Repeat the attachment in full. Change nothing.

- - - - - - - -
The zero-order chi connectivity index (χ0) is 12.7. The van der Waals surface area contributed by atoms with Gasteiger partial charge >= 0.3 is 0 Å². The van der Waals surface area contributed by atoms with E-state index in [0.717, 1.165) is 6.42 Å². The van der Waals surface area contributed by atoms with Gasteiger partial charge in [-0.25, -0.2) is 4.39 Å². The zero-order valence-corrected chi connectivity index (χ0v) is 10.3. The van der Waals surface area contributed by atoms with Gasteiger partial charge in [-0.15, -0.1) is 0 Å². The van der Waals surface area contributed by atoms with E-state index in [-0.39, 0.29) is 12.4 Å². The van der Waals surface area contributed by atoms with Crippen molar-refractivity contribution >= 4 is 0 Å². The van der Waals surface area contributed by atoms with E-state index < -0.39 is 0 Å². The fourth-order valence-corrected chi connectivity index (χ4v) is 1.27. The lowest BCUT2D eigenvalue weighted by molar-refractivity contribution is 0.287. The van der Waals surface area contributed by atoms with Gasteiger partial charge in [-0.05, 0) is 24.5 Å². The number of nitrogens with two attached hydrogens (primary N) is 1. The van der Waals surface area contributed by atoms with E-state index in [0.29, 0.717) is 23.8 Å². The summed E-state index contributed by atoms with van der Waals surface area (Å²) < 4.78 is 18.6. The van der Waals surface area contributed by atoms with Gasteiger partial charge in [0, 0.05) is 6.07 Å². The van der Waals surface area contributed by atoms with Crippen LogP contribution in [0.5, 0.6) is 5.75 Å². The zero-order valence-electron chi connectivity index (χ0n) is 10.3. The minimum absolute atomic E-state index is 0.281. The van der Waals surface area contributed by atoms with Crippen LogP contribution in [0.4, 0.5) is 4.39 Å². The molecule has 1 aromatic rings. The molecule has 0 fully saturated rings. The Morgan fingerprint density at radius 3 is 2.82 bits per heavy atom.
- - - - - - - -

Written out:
The zero-order chi connectivity index (χ0) is 12.7. The van der Waals surface area contributed by atoms with Gasteiger partial charge >= 0.3 is 0 Å². The van der Waals surface area contributed by atoms with E-state index in [0.717, 1.165) is 6.42 Å². The van der Waals surface area contributed by atoms with Gasteiger partial charge in [-0.25, -0.2) is 4.39 Å². The zero-order valence-corrected chi connectivity index (χ0v) is 10.3. The van der Waals surface area contributed by atoms with Gasteiger partial charge in [-0.15, -0.1) is 0 Å². The van der Waals surface area contributed by atoms with E-state index in [-0.39, 0.29) is 12.4 Å². The van der Waals surface area contributed by atoms with Crippen molar-refractivity contribution >= 4 is 0 Å². The van der Waals surface area contributed by atoms with E-state index < -0.39 is 0 Å². The fourth-order valence-corrected chi connectivity index (χ4v) is 1.27. The lowest BCUT2D eigenvalue weighted by molar-refractivity contribution is 0.287. The van der Waals surface area contributed by atoms with Gasteiger partial charge in [-0.05, 0) is 24.5 Å². The number of nitrogens with two attached hydrogens (primary N) is 1. The van der Waals surface area contributed by atoms with E-state index in [0.29, 0.717) is 23.8 Å². The summed E-state index contributed by atoms with van der Waals surface area (Å²) < 4.78 is 18.6. The van der Waals surface area contributed by atoms with Gasteiger partial charge in [0, 0.05) is 6.07 Å². The van der Waals surface area contributed by atoms with Crippen LogP contribution in [0.5, 0.6) is 5.75 Å². The zero-order valence-electron chi connectivity index (χ0n) is 10.3. The minimum absolute atomic E-state index is 0.281. The van der Waals surface area contributed by atoms with Crippen LogP contribution in [0.4, 0.5) is 4.39 Å². The molecule has 1 aromatic rings. The molecule has 0 fully saturated rings. The Morgan fingerprint density at radius 3 is 2.82 bits per heavy atom.